By Sarah-Jane Lorenzo
In January and February 2017, 41 state boards of education met and made meeting materials available for State Board Insight review. Items related to finance and budgets, teacher preparation and professional practice, and academic policies guiding instruction and standards were the topics that appeared most frequently on state board agendas. Board agendas split evenly between items board members acted upon (49 percent) and items that were purely informational (51 percent), a sign that boards took time for deeper dives into select issues.
Teacher preparation and teacher professional practice topped agendas in January and February 2017, with four out of five state boards considering these issues. This focus is no surprise: Many boards have primary authority over teacher certification requirements and educator licensure programs. But boards also addressed teacher shortages, professional development, and educator mentoring programs. Colorado, Maine, and Michigan considered teacher preparation, professional development, and on-the-job evaluations in light of requirements in the Every Student Succeeds Act (ESSA).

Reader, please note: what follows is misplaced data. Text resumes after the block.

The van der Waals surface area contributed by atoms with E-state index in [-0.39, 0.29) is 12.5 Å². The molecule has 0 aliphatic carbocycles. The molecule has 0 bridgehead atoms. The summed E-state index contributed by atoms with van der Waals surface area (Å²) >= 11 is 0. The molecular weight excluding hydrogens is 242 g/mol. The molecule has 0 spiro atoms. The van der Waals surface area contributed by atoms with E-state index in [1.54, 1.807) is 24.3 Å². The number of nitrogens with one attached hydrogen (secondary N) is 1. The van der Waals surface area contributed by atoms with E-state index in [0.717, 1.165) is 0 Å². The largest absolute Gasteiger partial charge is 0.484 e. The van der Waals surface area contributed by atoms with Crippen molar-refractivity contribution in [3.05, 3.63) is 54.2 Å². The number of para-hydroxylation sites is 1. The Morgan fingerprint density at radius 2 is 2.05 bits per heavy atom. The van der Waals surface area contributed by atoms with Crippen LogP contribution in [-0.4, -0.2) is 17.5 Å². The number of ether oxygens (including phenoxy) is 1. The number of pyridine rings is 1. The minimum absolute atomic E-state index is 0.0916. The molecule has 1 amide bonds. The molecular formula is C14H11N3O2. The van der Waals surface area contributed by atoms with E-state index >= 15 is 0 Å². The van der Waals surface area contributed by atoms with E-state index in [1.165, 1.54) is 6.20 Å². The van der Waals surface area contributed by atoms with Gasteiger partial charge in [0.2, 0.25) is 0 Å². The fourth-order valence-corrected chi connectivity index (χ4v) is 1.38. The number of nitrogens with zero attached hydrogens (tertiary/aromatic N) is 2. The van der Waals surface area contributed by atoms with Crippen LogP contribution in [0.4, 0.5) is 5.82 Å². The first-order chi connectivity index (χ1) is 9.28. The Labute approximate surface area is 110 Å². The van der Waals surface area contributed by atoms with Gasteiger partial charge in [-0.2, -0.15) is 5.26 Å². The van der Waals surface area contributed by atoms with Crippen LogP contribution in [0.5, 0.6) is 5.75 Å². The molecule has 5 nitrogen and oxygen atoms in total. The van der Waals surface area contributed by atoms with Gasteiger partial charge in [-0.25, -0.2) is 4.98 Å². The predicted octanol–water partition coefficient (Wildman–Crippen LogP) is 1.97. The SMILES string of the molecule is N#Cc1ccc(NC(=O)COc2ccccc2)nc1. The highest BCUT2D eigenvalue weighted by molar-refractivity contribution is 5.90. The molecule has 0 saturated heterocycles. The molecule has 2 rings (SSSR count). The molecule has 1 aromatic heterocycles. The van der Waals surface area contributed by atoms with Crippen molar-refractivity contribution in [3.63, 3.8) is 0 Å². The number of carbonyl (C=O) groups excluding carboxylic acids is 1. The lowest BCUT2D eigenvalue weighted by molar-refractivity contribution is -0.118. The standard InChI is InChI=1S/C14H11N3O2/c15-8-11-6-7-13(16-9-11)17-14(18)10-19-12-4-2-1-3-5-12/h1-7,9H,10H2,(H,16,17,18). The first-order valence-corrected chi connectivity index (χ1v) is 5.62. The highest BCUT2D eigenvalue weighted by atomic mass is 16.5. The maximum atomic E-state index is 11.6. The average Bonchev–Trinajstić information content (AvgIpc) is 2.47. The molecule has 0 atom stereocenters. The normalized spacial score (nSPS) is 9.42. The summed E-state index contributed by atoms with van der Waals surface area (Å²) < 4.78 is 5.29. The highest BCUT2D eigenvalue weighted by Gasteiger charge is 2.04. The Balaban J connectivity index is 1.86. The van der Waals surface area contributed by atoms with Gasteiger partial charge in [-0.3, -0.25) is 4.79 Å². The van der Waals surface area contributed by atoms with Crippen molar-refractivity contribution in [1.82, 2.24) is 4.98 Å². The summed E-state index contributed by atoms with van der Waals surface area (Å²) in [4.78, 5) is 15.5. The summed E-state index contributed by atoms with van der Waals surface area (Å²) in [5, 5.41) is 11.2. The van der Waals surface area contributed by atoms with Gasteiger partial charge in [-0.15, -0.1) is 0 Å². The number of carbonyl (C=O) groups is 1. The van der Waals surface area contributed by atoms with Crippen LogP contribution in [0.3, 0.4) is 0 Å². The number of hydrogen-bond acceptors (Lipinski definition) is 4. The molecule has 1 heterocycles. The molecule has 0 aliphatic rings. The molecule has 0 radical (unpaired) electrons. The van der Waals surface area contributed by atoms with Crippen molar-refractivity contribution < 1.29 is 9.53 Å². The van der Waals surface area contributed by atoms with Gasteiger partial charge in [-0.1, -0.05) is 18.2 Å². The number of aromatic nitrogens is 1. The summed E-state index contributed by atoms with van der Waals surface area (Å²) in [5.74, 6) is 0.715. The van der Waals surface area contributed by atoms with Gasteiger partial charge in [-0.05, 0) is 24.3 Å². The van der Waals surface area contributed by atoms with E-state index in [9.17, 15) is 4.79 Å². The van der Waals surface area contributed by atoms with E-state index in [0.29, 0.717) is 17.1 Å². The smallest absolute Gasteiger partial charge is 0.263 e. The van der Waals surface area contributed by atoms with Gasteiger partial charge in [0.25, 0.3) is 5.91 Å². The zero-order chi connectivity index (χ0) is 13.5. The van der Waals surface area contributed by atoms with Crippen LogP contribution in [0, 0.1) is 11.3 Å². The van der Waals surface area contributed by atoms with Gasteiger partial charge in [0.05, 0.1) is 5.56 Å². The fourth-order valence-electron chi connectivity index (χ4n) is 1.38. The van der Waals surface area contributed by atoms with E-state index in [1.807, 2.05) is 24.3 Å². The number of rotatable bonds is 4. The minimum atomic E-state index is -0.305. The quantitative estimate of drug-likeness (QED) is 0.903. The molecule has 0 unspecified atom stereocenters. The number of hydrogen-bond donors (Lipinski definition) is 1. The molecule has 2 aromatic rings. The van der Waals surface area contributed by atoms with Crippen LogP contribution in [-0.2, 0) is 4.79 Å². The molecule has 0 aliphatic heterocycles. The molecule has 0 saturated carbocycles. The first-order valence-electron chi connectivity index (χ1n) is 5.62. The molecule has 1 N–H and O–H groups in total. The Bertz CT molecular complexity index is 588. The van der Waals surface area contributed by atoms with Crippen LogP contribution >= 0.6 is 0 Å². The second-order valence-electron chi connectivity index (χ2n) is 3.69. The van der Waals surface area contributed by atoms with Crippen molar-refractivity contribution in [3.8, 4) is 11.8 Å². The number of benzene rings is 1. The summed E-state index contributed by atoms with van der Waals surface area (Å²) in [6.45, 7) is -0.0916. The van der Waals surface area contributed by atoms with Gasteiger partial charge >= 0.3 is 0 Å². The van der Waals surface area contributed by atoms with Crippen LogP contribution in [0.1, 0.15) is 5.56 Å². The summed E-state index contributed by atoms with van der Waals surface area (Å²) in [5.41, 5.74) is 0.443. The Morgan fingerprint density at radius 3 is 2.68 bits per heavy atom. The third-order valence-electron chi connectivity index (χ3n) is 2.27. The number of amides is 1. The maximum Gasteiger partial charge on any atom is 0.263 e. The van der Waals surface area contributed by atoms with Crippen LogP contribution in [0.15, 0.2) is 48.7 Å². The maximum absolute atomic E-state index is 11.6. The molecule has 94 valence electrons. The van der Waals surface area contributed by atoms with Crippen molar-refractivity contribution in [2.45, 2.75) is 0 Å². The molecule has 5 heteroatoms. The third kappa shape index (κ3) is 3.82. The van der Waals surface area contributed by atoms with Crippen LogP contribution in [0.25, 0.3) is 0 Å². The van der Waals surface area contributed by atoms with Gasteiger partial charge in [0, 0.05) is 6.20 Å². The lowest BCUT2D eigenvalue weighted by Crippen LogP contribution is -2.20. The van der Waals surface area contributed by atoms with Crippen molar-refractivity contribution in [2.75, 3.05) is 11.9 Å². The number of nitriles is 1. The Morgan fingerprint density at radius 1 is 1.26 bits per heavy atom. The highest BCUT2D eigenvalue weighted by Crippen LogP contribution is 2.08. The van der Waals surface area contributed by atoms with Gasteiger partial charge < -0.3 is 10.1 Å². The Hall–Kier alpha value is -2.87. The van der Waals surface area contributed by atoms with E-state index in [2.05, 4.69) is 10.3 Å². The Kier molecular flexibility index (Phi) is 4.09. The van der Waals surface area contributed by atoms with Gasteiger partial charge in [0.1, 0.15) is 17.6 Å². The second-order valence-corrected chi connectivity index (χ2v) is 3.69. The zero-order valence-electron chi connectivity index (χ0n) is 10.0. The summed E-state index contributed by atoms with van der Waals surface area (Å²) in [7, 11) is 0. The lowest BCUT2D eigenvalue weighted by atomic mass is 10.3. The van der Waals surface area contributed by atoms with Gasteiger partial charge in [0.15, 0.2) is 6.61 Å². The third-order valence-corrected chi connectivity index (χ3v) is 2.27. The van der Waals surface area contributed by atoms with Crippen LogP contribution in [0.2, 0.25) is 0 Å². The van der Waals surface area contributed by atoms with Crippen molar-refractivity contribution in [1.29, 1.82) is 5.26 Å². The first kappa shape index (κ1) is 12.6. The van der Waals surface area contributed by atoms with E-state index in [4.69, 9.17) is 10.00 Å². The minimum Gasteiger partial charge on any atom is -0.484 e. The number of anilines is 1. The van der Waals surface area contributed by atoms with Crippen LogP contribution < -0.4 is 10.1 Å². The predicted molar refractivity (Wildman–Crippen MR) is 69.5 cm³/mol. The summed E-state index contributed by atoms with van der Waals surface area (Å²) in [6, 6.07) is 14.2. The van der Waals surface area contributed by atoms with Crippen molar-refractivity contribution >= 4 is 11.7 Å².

Charter schools and school choice have a perch on state board agendas as well as in national news. About 60 percent of state boards considered charter and choice issues in the first two months of 2017. Boards’ consideration, however, has been rooted in their responsibilities for charter authorization and review. No states with meeting materials available during State Board Insight’s January and February review had agenda items focused on charter schools in the context of the Trump administration’s school choice goals.
State boards also prioritized student support, with two-thirds considering items related to student wellness and school safety, including school nutrition, physical education, and mental health servicesOn other occasions, student advisers asked board members during their meetings to consider diversity and mental wellness. Boards also addressed traumatic brain injury, drug abuse, and emergency preparedness.
Sarah-Jane Lorenzo is a research associate at NASBE. She can be contacted at firstname.lastname@example.org.